b. Because the court of appeals found that the district court lacked habeas jurisdiction, the court did not address petitioner's constitutional and statutory claims on the merits. Accordingly, petitioner's arguments on the merits (Pet. 10-21) afford no basis for review. See, e.g., National Collegiate Athletic Ass'n v. Smith, 525 U.S. 459, 470 (1999) ("[W]e do not decide in the first instance issues not decided below."). Petitioner's arguments are incorrect in any event.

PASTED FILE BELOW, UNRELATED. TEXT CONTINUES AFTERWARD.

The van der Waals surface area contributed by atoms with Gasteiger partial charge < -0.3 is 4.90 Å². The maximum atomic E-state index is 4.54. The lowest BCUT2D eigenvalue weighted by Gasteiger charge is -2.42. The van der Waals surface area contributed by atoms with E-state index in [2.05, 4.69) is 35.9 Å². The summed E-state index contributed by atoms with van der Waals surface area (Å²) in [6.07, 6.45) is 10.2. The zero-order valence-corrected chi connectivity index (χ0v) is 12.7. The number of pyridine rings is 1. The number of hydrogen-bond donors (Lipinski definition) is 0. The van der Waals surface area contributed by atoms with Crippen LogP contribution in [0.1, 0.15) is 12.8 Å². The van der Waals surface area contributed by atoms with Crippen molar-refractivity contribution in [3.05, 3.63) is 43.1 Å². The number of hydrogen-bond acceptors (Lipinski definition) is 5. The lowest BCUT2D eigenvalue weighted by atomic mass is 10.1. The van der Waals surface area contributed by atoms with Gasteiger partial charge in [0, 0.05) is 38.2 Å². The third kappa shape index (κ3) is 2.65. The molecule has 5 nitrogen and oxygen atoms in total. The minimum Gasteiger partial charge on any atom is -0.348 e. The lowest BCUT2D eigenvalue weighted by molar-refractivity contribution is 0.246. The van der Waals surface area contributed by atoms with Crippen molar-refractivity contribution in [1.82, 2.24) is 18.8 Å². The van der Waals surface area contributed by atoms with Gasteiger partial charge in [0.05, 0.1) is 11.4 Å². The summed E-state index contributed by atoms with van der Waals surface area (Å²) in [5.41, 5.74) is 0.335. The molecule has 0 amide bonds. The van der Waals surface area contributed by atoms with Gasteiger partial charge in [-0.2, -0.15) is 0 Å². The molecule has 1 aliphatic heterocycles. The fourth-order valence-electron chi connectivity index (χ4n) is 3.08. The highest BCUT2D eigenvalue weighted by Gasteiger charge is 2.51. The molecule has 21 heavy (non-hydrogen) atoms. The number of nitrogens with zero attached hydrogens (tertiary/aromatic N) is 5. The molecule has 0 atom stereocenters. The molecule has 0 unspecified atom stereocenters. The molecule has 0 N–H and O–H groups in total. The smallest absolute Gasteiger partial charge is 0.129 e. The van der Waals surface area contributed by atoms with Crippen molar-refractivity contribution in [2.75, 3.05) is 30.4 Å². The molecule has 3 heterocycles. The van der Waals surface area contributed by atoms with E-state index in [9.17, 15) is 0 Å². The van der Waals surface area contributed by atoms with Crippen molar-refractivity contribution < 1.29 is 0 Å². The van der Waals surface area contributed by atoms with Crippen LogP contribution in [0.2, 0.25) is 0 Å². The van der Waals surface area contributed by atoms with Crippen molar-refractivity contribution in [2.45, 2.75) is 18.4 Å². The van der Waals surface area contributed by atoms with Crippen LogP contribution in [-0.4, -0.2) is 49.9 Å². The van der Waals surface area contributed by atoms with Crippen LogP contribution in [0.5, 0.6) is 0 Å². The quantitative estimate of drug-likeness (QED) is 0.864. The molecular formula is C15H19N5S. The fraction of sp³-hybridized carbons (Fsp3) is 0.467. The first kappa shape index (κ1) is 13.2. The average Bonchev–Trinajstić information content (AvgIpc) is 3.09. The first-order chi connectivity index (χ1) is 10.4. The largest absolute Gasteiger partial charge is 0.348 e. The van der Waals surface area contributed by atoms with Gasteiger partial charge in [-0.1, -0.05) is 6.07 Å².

Petitioner contends (Pet. 10-14) that the Due Process Clause entitles him to a hearing before he may be denied re-entry into the United States. This Court, however, has long held that "an alien who seeks admission to this country may not do so under any claim of right." Knauff v. Shaughnessy, 338 U.S. 537, 542 (1950). Moreover, the nine courts of appeals that have considered the issue have held that aliens have no protected liberty interest in the grant or denial of discretionary immigration relief such as adjustment of status or parole. See Munoz v. Ashcroft, 339 F.3d 950, 954 (9th Cir. 2003); Bazuaye v. INS, 79 F.3d 118, 120 (9th Cir. 1996); United States v. Aguirre-Tello, 353 F.3d 1199, 1205 (10th Cir. 2004); Mireles-Valdez v. Ashcroft, 349 F.3d 213, 219 (5th Cir. 2003); Nativi-Gomez v. Ashcroft, 344 F.3d 805, 808 (8th Cir. 2003); Smith v. Ashcroft, 295 F.3d 425, 429 (4th Cir. 2002); Huicochea-Gomez v. INS, 237 F.3d 696, 699-700 (6th Cir. 2001); Tefel v. Reno, 180 F.3d 1286, 1300 (11th Cir. 1999); Ahmetovic v. INS, 62 F.3d 48, 53 (2d Cir. 1995); Adras v. Nelson, 917 F.2d 1552, 1558 (11th Cir. 1990); Achacoso-Sanchez v. INS, 779 F.2d 1260, 1264 (7th Cir. 1985). Accordingly, once the INS revoked petitioner's advance parole, he had no right to enter the United States, for he did not have a valid travel document and in any event he had been unlawfully present in the United States for more than one year. See Pet. App. 31a (citing 8 U.S.C. 1182(a)(9)(B)(i) and warning petitioner that he may be found inadmissible if he attempted to re-enter the United States after having been unlawfully present here for more than 180 days).